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Yawn Free Coffee

Colourful

EDITOR NOTE: This is Jonny’s 100th post From his humble beginnings writing about elective amputation, Jonny has taken Technology Bloggers by storm! Jonny started as a contributor, soon after earning himself author status and he has recently been awarded editor status. Congratulations and thank you from me and the rest of the community Jonny, you deserve it. Here is to the next 100! 😉 – note by Christopher

Oh I am rather tired this morning, like many others. I need to have my daily coffee. Sometimes I imagine a world where my surroundings understand me, my needs and wishes. I had a teas-maid once, that was the closest I ever came to automated good life, but times have moved on.

Face recognition software offers the dream of a newly serviced life. And the dream is here already, well not here exactly but in South Africa.

Yes coffee producer Dowe Egberts have built a coffee machine that uses a camera and software that can read your face. When it sees a person yawn it automatically produces a free cup of coffee for them. Check out this video on Youtube. Or get a free coffee by yawning next time you pass through the O.R. Tambo International Airport.

This is of course all done for publicity, but it does open up a train of thought that leads into science fiction.

This is not my first post about face recognition software. I wrote one earlier this year about Verizon’s project to fit it to TV top cable boxes, and the year before about mobile recognition apps, and since then there have been a few developments that I would like readers to note.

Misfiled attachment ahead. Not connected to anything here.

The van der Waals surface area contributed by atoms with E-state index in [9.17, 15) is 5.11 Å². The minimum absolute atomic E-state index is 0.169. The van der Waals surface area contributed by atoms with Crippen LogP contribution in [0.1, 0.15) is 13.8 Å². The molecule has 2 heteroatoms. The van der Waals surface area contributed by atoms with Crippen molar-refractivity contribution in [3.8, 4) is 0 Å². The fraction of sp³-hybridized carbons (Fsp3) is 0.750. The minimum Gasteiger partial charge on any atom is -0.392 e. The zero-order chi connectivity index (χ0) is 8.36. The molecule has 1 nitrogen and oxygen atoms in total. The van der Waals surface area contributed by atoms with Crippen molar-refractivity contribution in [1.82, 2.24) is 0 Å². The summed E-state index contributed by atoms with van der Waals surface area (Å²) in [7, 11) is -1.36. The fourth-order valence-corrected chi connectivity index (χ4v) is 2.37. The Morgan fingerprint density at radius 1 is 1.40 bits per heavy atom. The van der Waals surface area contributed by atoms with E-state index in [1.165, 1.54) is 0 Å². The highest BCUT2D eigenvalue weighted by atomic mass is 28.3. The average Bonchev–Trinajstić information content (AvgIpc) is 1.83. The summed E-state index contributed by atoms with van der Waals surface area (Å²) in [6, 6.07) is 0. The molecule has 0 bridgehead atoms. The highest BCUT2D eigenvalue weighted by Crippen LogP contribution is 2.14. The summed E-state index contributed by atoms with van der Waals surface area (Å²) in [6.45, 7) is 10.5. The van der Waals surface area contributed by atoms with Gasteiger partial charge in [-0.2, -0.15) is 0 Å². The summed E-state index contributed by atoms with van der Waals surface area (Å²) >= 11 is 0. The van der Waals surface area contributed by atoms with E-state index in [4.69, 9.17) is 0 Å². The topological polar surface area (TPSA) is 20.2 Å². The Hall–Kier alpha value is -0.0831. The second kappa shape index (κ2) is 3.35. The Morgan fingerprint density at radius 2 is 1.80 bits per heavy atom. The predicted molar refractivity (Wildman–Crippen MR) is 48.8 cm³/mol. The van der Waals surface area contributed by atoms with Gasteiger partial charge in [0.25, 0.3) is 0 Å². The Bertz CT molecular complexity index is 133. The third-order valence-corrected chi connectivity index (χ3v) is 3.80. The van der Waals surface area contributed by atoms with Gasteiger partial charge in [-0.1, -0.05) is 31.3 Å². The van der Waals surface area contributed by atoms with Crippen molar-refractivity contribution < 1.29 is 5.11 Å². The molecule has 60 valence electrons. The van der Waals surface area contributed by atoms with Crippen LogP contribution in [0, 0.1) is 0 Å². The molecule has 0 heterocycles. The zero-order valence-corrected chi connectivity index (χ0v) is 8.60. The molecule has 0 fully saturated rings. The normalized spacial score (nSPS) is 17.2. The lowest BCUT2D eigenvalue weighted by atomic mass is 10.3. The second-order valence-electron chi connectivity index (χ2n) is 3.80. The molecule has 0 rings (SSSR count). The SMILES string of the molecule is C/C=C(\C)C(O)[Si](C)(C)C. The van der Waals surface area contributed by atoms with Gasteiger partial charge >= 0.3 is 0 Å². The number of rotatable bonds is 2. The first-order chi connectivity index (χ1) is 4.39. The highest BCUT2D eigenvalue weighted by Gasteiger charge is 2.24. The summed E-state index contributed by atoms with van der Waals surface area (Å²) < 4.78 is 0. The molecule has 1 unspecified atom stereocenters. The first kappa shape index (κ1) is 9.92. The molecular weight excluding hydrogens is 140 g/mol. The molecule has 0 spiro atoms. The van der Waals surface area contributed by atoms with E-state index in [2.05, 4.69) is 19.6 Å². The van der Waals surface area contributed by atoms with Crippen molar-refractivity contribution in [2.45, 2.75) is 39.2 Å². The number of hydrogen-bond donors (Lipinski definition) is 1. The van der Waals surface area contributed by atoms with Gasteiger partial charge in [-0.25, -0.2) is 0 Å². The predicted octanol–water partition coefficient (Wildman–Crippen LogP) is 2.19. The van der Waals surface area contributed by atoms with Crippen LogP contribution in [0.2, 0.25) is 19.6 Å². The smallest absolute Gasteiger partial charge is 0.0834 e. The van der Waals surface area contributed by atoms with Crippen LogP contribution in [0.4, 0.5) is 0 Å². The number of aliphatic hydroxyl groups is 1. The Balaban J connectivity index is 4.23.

Researchers have been working on identifying individual animals using the same software. Cameras are often used to count wildlife in studies, but the problem often arises of determining which animals may have been counted twice. This problem could be overcome if the software could recognize the individual beasts, and scientists at Leipzig zoo have been working on such a project.

Do you know this one?
Do you know this one?

They have 24 chimpanzees to work with, and have designed a system that recognizes individual animals with up to 83% accuracy. The difficulty is getting good photos in the wild though, and in dim light the accuracy quickly drops, so the researchers have been designing new parameters to improve broader recognition.

Check out the article here to learn more.

On a slightly less positive note Facebook are again at the helm of recognition privacy. Once again, proposed changes to its privacy policy mean that already uploaded information is to be used differently.

Facebook has indicated that it will now reserve the right to add user profile pictures to its facial recognition database. Currently, only photos that a Facebook friend uploads and tags with a user’s name go into the facial recognition system. By opting out of the tag suggesting feature and declining to allow friends to tag him or her, a user can avoid being included in the social network’s facial recognition database.

No More might this be the case!

The change would mean that every user, of a population of a billion, whose face is visible in his or her profile photo would be included in the database. To sidestep the new feature, users will have to avoid showing their faces in their profile photos and delete any previous profile photos in which their faces are visible.